Thursday, April 24, 2014

The Practice--Hiring Sound Healers & Psychoacoustic Experts

I spend a lot of time at Hay House Radio and listening to free spiritual webinars, usually in the realm of energy healing and intuitive coaching.  Often, the spiritual teachers and coaches provide guided meditations or other mp3 programs that lack sound consciousness.  While I understand that production costs of online videos, online courses and mp3 affirmation or meditation giveaways could hinder bottom line profits, cutting corners on soundtracks or background music actually deters from the healing potential of the programs.

Oddly, many of the spiritual teachers refer to Dr. Masaru Emoto's work with music and water crystals.  Yet, they don't apply the power of sound to their own projects.  It's as if hiring a musician, psychoacoustic expert or sound healer costs too much.  And the irony of this reflects on music treated as a cheap commodity and that it's not worth giving a musician a paying gig.  So the spiritual teachers deliver their powerful messages under splashy synthesizers  with high-end electric guitar (screechy) and repetitive medium tempo programmed drums.  This does not represent a conscious or mindful approach to working with frequency! It's jarring at best.

Yesterday, I received a free audio visualization in the form of a mp3 and I was unable to follow the exercise because of the programmed drums and synthesizer which played a strange pattern of notes that left me feeling disoriented.  Needless to say, I stopped listening to the download and then deleted it from my computer.  To say, I felt disappointed is an understatement.  I mostly feel disappointed with the lack of music consciousness among some of the top spiritual healers in the world and if they're not working with music consciousness, how can I expect the rest of the population to grow mindful of the power of music.

On the other hand, Sonia Choquette has used sound mindfully on her online videos including the Manifesting Your Heart's Desire course and the Grace Guidance and Gifts course.  She provides a soundtrack with either acoustic guitar and vocals or a mallet percussion instrument.  Some astrologers have used sound healing tools to provide their background music for their YouTube videos and of course the sound healers often provide the most mindful use of sound, but not always.

So my request for both emerging intuitive coaches and spiritual healers as well as, the established ones, don't cut corners with audio production.  Go the distance and hire a sound healing specialist or musicians versed in psychoacoustics. Stick with acoustic instruments and sound healing tools. For shamanic audio programs, use indigenous drums and instruments.  Native American flute, acoustic guitar, harp, and singing bowls provide relaxing background music. Combine these instruments with bird songs, frog songs, sound of waves or other nature sounds to provide the most welcoming atmosphere for your audio messages.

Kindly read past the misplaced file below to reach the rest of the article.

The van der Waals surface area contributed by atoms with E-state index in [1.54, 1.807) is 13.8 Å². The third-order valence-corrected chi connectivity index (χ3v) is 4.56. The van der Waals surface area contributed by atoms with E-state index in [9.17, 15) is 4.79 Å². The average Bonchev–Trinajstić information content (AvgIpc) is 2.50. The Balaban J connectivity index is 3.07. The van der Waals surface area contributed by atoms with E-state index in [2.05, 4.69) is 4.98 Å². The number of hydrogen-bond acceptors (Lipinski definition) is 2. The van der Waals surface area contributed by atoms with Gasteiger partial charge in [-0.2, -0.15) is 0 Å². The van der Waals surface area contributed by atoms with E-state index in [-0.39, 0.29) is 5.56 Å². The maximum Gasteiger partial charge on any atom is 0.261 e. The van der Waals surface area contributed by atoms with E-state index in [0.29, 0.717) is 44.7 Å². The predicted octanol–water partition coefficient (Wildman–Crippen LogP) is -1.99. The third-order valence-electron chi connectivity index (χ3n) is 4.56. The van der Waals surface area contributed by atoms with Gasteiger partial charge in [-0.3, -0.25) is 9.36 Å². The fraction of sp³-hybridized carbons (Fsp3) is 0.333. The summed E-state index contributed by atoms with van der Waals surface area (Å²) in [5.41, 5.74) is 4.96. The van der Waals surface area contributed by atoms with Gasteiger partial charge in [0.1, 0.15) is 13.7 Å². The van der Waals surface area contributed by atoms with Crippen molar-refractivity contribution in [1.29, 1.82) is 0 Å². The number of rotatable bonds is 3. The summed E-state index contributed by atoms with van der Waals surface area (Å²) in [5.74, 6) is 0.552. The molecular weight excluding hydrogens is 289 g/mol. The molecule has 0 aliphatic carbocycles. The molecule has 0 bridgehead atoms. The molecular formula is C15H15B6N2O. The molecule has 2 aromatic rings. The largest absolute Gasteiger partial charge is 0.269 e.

Also consider public domain classical music played by chamber musicians or just hire a chamber musician orchestra or pianist such as Lisa Spector who has worked with psychoacoustic expert Joshua Leeds.   Or hire new age musicians, harpists, or therapeutic musicians.

It's better to cut corners with clothing and makeup than background audio. And in fact, the frequencies of the audio not only stay with the bodies of listeners throughout the day, but resonate to everyone the listeners come in contact.


Sunday, April 20, 2014

The Practice--Listening to Nature Songs

Wikipedia
For as long as I know, humans have bonded with the natural world through songs.   This includes a human-non-human musical interaction or the human grabbing inspiration from bird or frog songs.  Within my own time, I've encountered musicians who either play music in a natural setting as an interaction with non-humans (David Rothenberg) or collect natural sounds to wed to sound healing recordings (Marjorie De Muynck).  And let's not forget indigenous musicians who play flute, drums or didgeridoo in the wild.

While I could provide an exhaustive list of such recordings, today I prefer to focus on recordings of natural sounds such as birds, whales, and wind.  Okay, I sense a few yawns from readers of this post.  We remember those early new age recordings of nature sounds that we used to induce sleep or ease tension, am I right? And I prefer to spend time in a wooded or marine setting listening to nature in the raw.  However, that's hard to do when I'm sitting in front of a computer typing a blog post about natural sounds.

So I'm heading to YouTube.  Want to come along?

Bird Songs



Surf/Wind

Frog Songs

Didgeridoo (an instrument made from eucalyptus wood hollowed out by termites)

Bees

Whale Songs

Find either short videos or long-play videos of nature sounds.  Listen to these videos as audio for as long as needed. Then write down emotional, mental and physical reactions in a music diary.  Next, head out the the woods or marine setting to experience the real deal in real time.